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66 Valve Selection Handbook

the joint. The bonnet seal therefore becomes tighter as the fluid pressure
increases. This construction principle is frequently preferred for large
valves operating at high pressures and temperatures.
Small globe valves may avoid the bonnet joint altogether, as in the
valve shown in Figure 3-5 and Figure 3-11. Access to the valve internals
is through the gland opening, which is large enough to pass the valve

Stuffing Boxes and Back Seating

Figure 3-17 and Figure 3-19 show three types of stuffing boxes, which
are typical for valves with a rising stem.
The stuffing box shown in Figure 3-17 is the basic type in which an
annular chamber contains the packing between the gland at the top and a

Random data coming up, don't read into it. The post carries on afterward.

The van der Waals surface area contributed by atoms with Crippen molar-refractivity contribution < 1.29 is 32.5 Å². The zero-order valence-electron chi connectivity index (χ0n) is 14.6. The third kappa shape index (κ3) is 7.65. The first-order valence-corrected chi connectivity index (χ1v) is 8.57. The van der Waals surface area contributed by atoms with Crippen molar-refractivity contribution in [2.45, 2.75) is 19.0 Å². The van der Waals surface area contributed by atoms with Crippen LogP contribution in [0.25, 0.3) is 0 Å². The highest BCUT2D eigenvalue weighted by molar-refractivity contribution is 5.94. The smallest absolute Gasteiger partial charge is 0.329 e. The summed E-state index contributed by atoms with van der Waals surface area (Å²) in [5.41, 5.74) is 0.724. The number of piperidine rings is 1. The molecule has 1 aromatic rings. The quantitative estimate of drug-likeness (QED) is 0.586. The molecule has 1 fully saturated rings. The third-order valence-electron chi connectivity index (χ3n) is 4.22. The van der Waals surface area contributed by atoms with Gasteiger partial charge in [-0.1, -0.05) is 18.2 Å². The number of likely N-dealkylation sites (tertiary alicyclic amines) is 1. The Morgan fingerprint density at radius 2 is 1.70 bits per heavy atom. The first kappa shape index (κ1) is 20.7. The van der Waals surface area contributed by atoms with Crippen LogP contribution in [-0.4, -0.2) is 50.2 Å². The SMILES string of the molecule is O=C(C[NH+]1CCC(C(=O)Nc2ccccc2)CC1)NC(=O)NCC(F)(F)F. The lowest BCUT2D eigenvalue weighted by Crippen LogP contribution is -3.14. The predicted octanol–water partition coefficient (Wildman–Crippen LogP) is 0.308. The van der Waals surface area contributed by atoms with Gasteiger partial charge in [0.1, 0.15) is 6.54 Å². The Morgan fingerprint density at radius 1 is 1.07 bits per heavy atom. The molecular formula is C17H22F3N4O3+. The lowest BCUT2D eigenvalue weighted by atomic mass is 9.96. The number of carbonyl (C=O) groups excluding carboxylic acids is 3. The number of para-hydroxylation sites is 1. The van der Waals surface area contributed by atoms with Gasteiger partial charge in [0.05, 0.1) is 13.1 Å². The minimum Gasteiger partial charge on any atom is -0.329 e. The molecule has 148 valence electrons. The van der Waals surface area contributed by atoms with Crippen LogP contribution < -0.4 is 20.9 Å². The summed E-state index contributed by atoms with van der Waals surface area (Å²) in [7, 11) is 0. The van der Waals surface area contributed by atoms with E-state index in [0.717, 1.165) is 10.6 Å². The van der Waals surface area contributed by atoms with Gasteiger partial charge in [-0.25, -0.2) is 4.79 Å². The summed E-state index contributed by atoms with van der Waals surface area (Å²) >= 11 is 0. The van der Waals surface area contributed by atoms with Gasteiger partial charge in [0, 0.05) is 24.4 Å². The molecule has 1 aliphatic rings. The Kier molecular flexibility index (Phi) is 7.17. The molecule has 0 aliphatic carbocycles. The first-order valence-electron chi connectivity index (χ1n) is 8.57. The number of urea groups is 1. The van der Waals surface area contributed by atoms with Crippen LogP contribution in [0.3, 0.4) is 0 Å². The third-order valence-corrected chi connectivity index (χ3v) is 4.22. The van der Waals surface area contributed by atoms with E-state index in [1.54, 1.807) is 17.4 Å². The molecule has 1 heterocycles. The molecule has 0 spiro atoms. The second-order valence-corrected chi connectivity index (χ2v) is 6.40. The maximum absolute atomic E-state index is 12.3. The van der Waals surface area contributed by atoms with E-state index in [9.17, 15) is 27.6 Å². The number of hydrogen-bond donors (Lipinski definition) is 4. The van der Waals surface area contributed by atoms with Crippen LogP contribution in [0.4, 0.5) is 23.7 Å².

shoulder at the bottom. The underside of the stuffing box carries a back
seat which, in conjunction with a corresponding seat around the stem,
is used to isolate the packing from the system fluid when the valve is
fully open.
The stuffing box shown in Figure 3-18 is supplemented with a condensing
chamber at the bottom. The condensing chamber served originally as a
cooling chamber for condensable gases such as steam. In this particular
case, the condensing chamber has a test plug, which may be removed to
test the back seat for leak tightness.
A third variation of the stuffing box has a lantern ring mounted between
two packing sections, as shown in Figure 3-19. The lantern ring is used

Figure 3-17. Basic Stuffing Box. (Courtesy of

Babcock-Persta Armaturen-Vertriebsgesellschaft